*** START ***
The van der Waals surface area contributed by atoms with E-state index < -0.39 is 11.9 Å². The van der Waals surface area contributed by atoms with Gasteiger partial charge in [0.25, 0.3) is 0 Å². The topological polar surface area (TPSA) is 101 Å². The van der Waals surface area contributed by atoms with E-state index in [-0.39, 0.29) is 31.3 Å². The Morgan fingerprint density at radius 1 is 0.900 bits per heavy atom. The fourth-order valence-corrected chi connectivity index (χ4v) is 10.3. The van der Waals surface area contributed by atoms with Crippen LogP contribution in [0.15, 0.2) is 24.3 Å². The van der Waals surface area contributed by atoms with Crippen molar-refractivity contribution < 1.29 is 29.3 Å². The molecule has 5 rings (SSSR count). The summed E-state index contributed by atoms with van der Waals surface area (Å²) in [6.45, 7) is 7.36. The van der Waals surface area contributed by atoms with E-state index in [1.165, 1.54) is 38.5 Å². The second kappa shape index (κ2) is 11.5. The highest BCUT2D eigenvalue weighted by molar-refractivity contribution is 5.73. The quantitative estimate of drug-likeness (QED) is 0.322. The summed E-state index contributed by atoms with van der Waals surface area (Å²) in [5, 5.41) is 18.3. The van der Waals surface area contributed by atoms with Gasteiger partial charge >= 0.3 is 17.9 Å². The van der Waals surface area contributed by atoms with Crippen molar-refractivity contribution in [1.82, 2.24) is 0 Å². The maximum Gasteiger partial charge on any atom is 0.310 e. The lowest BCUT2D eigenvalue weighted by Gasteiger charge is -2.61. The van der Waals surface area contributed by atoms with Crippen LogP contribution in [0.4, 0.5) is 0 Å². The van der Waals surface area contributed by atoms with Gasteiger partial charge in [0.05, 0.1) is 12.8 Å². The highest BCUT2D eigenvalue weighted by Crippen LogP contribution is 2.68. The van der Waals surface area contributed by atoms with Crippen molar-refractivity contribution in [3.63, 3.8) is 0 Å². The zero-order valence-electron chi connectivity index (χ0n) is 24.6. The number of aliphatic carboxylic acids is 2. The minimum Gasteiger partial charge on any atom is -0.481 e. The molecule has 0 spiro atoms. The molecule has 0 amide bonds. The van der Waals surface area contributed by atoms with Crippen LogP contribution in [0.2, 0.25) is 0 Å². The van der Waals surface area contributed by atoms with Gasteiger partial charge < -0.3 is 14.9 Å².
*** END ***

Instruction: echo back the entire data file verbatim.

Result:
The van der Waals surface area contributed by atoms with E-state index < -0.39 is 11.9 Å². The van der Waals surface area contributed by atoms with Gasteiger partial charge in [0.25, 0.3) is 0 Å². The topological polar surface area (TPSA) is 101 Å². The van der Waals surface area contributed by atoms with E-state index in [-0.39, 0.29) is 31.3 Å². The Morgan fingerprint density at radius 1 is 0.900 bits per heavy atom. The fourth-order valence-corrected chi connectivity index (χ4v) is 10.3. The van der Waals surface area contributed by atoms with Crippen LogP contribution in [0.15, 0.2) is 24.3 Å². The van der Waals surface area contributed by atoms with Crippen molar-refractivity contribution < 1.29 is 29.3 Å². The molecule has 5 rings (SSSR count). The summed E-state index contributed by atoms with van der Waals surface area (Å²) in [6.45, 7) is 7.36. The van der Waals surface area contributed by atoms with E-state index in [1.165, 1.54) is 38.5 Å². The second kappa shape index (κ2) is 11.5. The highest BCUT2D eigenvalue weighted by molar-refractivity contribution is 5.73. The quantitative estimate of drug-likeness (QED) is 0.322. The summed E-state index contributed by atoms with van der Waals surface area (Å²) in [5, 5.41) is 18.3. The van der Waals surface area contributed by atoms with Gasteiger partial charge >= 0.3 is 17.9 Å². The van der Waals surface area contributed by atoms with Crippen molar-refractivity contribution in [1.82, 2.24) is 0 Å². The maximum Gasteiger partial charge on any atom is 0.310 e. The lowest BCUT2D eigenvalue weighted by Gasteiger charge is -2.61. The van der Waals surface area contributed by atoms with Crippen LogP contribution in [0.4, 0.5) is 0 Å². The van der Waals surface area contributed by atoms with Gasteiger partial charge in [0.05, 0.1) is 12.8 Å². The highest BCUT2D eigenvalue weighted by Crippen LogP contribution is 2.68. The van der Waals surface area contributed by atoms with Crippen molar-refractivity contribution in [3.63, 3.8) is 0 Å². The zero-order valence-electron chi connectivity index (χ0n) is 24.6. The number of aliphatic carboxylic acids is 2. The minimum Gasteiger partial charge on any atom is -0.481 e. The molecule has 0 spiro atoms. The molecule has 0 amide bonds. The van der Waals surface area contributed by atoms with Crippen LogP contribution in [0.2, 0.25) is 0 Å². The van der Waals surface area contributed by atoms with Gasteiger partial charge < -0.3 is 14.9 Å².